Comments and observations on social and political trends and events.

Tuesday, November 24, 2015

How to Win Friends and Influence Refugee Policy by Megan McArdle [and influence others]

I like the approach Megan McArdle takes in dealing with the thunderclouds of heated debate that have mushroomed over the Syrian refugee crisis. She lays out the various arguments for and against having the U.S. take in some of these refugees. She says the following about the posts bloggers on both sides have written.

The posts are not intended to convince anyone. They are to signal tribal loyalties to people who already agree with you, while you marinate in your own sense of moral superiority.

Then further on says:

If these factions want to convince other people, they’re going about it all wrong.

It took me years of writing on the Internet to learn what is nearly an iron law of commentary: The better your message makes you feel about yourself, the less likely it is that you are convincing anyone else. The messages that make you feel great about yourself (and of course, your like-minded friends) are the ones that suggest you’re a moral giant striding boldly across the landscape, wielding your inescapable ethical logic. The messages that work are the ones that try to understand what the other side is thinking, on the assumption that they are no better or worse than you. So if you are actually trying to help the Syrian refugees, rather than marinate in your own sensation of overwhelming virtue, you should avoid these tactics.

I agree! Unfortunately it is all too easy to cast those who disagree with you as having questionable (at best) morals and intentions. It’s also too easy to talk in prepackaged catch phrases that are readily accepted by those who agree with you but fall on deaf ears of those who don’t. The end result isn’t a true debate or civil conversation but pontificating and posturing. I’ve said a number of times here that it takes a lot of work being objective when thinking things through. It takes even more effort trying to fathom how someone else reached their conclusions then trying to explain your position in terms that the other person is more likely to understand or accept. I’m not saying they will agree with you but they could come away with a better understanding of your position. I can speak from experience that the method McArdle recommends makes more of an impact than just lobbing verbal hand grenades at each other.

Read her entire article. McArdle doesn’t go into specifics on how you can fashion your position in a way that someone who disagrees will understand. For a start in the right direction I continue to highly recommend Arnold Kling’s The Three Languages of Politics. For a more theoretical approach check out Jonathan Haidt’s Why Good People Are Divided by Politics and Religion.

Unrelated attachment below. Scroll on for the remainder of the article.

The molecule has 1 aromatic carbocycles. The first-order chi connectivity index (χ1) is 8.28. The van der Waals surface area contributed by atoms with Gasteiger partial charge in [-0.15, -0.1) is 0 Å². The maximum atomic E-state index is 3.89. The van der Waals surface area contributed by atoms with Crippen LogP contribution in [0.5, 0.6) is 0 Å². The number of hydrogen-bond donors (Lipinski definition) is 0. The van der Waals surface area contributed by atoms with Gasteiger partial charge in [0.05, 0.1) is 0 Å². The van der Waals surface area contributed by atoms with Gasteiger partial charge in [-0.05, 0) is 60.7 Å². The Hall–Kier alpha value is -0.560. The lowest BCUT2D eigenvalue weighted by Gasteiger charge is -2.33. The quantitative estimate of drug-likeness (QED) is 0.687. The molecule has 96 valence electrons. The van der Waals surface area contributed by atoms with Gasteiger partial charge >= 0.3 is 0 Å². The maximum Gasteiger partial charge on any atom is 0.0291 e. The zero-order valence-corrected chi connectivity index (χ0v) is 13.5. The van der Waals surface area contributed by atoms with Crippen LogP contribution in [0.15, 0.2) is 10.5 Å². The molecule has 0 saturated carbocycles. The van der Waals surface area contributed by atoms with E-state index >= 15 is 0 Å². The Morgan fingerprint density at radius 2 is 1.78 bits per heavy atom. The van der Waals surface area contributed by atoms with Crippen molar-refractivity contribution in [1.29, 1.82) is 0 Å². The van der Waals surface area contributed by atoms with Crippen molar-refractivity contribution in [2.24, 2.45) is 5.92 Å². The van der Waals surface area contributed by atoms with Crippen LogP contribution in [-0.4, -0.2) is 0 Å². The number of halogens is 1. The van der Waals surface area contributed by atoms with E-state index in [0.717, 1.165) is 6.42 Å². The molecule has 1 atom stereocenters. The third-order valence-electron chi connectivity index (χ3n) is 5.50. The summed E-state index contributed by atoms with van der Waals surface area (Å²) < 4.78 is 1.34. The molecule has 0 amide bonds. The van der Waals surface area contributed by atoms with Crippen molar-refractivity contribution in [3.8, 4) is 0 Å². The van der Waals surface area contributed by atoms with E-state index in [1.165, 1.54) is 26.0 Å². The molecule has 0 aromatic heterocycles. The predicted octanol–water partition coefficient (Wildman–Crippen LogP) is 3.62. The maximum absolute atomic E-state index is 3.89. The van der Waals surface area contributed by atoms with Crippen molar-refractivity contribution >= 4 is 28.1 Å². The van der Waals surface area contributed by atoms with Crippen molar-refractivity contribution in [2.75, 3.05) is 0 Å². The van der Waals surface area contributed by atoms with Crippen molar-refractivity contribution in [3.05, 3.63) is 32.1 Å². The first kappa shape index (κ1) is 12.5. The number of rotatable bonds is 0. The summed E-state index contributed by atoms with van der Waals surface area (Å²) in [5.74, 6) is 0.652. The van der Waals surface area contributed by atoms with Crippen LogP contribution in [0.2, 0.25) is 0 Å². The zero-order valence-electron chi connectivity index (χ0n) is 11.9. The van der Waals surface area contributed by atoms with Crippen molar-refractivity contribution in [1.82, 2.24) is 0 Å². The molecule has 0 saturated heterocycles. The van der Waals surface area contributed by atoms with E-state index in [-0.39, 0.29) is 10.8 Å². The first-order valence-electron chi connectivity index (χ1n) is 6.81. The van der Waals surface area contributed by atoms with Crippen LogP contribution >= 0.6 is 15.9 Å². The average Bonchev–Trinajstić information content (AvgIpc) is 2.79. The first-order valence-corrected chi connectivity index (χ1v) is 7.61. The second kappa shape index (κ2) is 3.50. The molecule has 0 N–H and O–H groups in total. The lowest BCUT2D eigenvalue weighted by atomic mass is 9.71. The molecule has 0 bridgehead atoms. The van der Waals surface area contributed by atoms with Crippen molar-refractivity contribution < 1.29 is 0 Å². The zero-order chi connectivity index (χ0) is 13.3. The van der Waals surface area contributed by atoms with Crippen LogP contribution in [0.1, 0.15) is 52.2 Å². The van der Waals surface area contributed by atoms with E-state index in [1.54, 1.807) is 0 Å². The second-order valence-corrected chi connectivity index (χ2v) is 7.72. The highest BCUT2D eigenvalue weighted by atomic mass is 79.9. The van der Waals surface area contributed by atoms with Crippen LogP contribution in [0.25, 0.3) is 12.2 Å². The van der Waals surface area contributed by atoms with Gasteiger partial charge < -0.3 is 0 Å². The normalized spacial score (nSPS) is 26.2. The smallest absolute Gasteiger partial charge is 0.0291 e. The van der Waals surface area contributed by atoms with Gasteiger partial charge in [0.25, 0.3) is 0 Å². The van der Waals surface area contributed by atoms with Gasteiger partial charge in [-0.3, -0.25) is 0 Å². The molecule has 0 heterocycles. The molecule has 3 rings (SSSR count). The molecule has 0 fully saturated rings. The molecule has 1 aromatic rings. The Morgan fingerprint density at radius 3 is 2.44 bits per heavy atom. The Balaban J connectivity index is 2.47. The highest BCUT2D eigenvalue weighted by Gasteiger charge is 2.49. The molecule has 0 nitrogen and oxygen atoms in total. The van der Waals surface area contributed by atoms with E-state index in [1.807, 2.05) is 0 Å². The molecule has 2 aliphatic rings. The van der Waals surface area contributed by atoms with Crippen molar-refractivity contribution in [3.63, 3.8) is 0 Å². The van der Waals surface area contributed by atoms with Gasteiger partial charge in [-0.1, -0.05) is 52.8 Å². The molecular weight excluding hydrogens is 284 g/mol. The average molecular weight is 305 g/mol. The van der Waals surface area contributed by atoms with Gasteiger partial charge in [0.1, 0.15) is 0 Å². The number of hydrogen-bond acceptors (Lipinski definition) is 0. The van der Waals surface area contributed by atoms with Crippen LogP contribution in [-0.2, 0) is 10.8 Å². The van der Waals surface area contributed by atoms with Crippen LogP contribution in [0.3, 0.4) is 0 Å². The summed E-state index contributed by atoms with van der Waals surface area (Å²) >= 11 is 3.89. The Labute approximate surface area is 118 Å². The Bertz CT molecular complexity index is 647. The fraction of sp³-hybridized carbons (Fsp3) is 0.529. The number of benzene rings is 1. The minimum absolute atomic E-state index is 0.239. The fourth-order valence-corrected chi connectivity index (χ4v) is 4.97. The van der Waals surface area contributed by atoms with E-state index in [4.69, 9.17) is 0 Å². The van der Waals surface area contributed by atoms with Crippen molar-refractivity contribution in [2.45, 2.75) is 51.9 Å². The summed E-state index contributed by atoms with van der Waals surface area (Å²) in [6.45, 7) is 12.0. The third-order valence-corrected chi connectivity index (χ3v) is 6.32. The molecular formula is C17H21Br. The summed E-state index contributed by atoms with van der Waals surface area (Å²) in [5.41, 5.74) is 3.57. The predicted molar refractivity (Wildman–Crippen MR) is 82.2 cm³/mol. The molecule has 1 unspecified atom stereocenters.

Wednesday, November 4, 2015

Politics and Narratives

I've written before about the work of Jonathan Haidt who has influenced my thinking on morality and politics. This essay by The Independent Whig does a nice job summarizing Haidt's work while also touching on the role of stories. In fact here is a quote from early in the article.

The human mind is a story processor, not a logic processor, and every ideology has its own story in the form of “grand narrative” that describes the social world from the perspective of that ideology.

He then outlines the Grand Liberal and Grand Conservative narratives.

Anyway, I recommend reading this essay.

Friday, October 16, 2015

What I Learned about Climate Change: The Science is not Settled by David Siegel

This is a long essay (49 pages!) by a writer who once bought into the story Al Gore and others have pushed about global warming being caused by humans. After conducting his own investigation Siegel came up with different conclusions. He also challenges the "science is settled" mantra we hear when you dare to question whether we're causing global warming. Siegel still follows a vegan diet and calls himself a Democrat so it's not as though he abandoned all of his beliefs in one fell swoop. He just changed his mind on climate change.

I highly recommend this essay both for its message and as an example of someone who thought things through and came up with different conclusion after thinking objectively about the subject.

Thursday, August 27, 2015

Demonizing the Opposition – An Example

Kevin Vallier at Bleeding Heart Libertarians comments on a post by Robert Krugman in which he dehumanizes conservatives in order to justify his approach for ignoring anything they say. The context of Krugman’s post is to explain why Republican evangelicals can support Trump who doesn’t align with their conservative principles. According to Krugman,